Larry Summers likens FTX collapse to Enron: ‘Whiffs of fraud’

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Former Treasury Secretary Larry Summers likened the swift collapse of Sam Bankman-Fried’s crypto trading platform FTX to the infamous Enron scandal of more than 20 years ago, saying that both involved cases where people detected “whiffs of fraud.”

“A lot of people have compared this to Lehman. I would compare it to Enron,” Summers told Bloomberg News.

“The smartest guys in the room. Not just financial error but — certainly from the reports — whiffs of fraud.”

Enron was the Texas-based energy trader and supplier that used off-the-books accounting practices to fool regulators into thinking it was more profitable than it actually was.

Enron’s collapse put more than 5,000 people out of work, wiped out more than $2 billion in employee pensions and rendered worthless $60 billion in Enron stock.

Former Treasury Secretary Larry Summers compared the FTX bankruptcy to the Enron scandal.
Former Treasury Secretary Larry Summers compared the FTX bankruptcy to the Enron scandal.
AFP via Getty Images

Lehman Brothers was once the fourth largest investment bank in the US. In 2008, it filed for bankruptcy after it was involved in the subprime mortgage crisis that triggered a collapse in the housing market and a worldwide recession.

FTX filed for bankruptcy protection on Friday after Bankman-Fried allegedly used customer funds initially earmarked for crypto investments to make risky bets through a sister company, Alameda Research.

Bankman-Fried stepped down as CEO. He and his company are now under federal investigation.

The founder of FTX, Sam Bankman-Fried, has seen his net worth go from $16 billion to zero.
The founder of FTX, Sam Bankman-Fried, has seen his net worth go from $16 billion to zero.
Bloomberg via Getty Images

Summers also cited “stadium namings very early in a company’s history” as well as “vast explosion of wealth that nobody quite understands where it comes from.”

The former Clinton administration official was referring to the FTX Arena, the home of the Miami Heat basketball team.

The Heat and Miami-Dade County released a joint statement on Friday announcing that they ended their business ties to FTX and would be looking for a new naming partner.

In March of last year, FTX acquired the naming rights to the arena, which for years was known as American Airlines Arena, for $135 million.

As part of the deal, the FTX logo was painted onto the roof of the building.

Summers said it was suspicious that FTX paid for the naming rights to the Miami Heat basketball arena.
Summers said it was suspicious that FTX paid for the naming rights to the Miami Heat basketball arena.
AP
A man walks past Enron headquarters in 2001
Enron’s collapse put more than 5,000 people out of work and wiped out more than $2 billion in employee pensions.
Corbis via Getty Images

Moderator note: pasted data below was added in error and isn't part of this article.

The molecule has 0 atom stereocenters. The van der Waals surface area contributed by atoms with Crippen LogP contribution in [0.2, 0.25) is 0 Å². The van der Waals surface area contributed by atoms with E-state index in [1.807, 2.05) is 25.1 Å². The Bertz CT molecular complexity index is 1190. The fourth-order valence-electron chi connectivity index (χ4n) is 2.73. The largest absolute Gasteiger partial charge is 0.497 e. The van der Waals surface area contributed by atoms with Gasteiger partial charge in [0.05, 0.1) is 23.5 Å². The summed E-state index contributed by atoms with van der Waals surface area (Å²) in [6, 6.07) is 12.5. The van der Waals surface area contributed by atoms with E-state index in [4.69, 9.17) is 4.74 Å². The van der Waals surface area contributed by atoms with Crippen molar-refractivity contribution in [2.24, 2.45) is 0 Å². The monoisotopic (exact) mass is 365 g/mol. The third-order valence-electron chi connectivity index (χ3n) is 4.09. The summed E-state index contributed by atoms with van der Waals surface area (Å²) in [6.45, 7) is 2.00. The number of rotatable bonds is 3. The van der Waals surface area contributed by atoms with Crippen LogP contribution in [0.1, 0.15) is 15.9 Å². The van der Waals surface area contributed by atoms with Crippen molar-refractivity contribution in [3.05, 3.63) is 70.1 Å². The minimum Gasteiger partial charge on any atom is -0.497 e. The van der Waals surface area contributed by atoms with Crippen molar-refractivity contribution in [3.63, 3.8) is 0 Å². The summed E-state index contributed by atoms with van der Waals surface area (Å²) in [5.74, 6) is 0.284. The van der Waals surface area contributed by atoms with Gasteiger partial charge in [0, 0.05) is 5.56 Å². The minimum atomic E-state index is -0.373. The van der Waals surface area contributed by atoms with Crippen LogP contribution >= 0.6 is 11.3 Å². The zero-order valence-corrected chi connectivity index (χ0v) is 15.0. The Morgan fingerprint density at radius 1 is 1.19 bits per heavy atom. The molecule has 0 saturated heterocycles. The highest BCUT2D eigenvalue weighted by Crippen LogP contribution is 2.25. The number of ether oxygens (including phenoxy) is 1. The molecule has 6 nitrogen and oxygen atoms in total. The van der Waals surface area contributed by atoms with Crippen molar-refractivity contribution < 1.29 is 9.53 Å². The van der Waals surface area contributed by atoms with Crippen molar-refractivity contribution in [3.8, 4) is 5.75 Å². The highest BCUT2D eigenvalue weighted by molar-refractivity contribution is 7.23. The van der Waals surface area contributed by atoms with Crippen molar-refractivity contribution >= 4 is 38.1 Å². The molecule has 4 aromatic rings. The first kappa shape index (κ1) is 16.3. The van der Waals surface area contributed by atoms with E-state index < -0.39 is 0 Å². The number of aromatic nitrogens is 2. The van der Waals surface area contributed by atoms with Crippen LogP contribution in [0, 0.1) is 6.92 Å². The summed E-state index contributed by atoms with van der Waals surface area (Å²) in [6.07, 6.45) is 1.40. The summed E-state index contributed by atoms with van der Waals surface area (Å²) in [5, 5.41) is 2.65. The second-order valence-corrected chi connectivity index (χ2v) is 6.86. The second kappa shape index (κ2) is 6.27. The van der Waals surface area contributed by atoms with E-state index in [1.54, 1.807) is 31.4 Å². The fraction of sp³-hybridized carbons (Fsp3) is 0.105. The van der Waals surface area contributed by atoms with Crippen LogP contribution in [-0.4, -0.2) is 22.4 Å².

“The reports about FTX and its affiliates are extremely disappointing,” the team and the county said in their statement.

“Miami-Dade County and the Miami HEAT are immediately taking action to terminate our business relationships with FTX, and we will be working together to find a new naming rights partner for the arena.”

The move comes after Bankman-Fried’s $16 billion fortune was whittled down to 0 in just a matter of days — a stunning collapse that has elicited comparisons to Lehman Brothers and Enron.

Bankman-Fried founded FTX in 2019, and it grew rapidly. It was recently valued at $32 billion.

The son of Stanford University professors, who was known to play the video game “League of Legends” during meetings, Bankman-Fried attracted investments from the highest echelons of Silicon Valley.

FTX is under federal investigation after it allegedly used customer funds to bankroll risky bets using a sister research company.
FTX is under federal investigation after it allegedly used customer funds to bankroll risky bets using a sister research company.
AFP via Getty Images

Sequoia Capital, which invested in Apple, Cisco, Google, Airbnb and YouTube, described their meeting with Bankman-Fried as likely “talking to the world’s first trillionaire.”

Several of Sequoia’s partners became enthusiastic about Bankman-Fried following a Zoom meeting in 2021. After several more meetings, Sequoia decided to invest in the company.

“I don’t know how I know, I just do. SBF is a winner,” wrote Adam Fisher, a business journalist who wrote a profile of Bankman-Fried for the firm, referring to Bankman-Fried by his popular online moniker. The article, published in late September, was removed from Sequoia’s website.

Sequoia has written down its $213 million in investments to zero. A pension fund in Ontario, Canada wrote down its investment to zero as well.

With Post Wires

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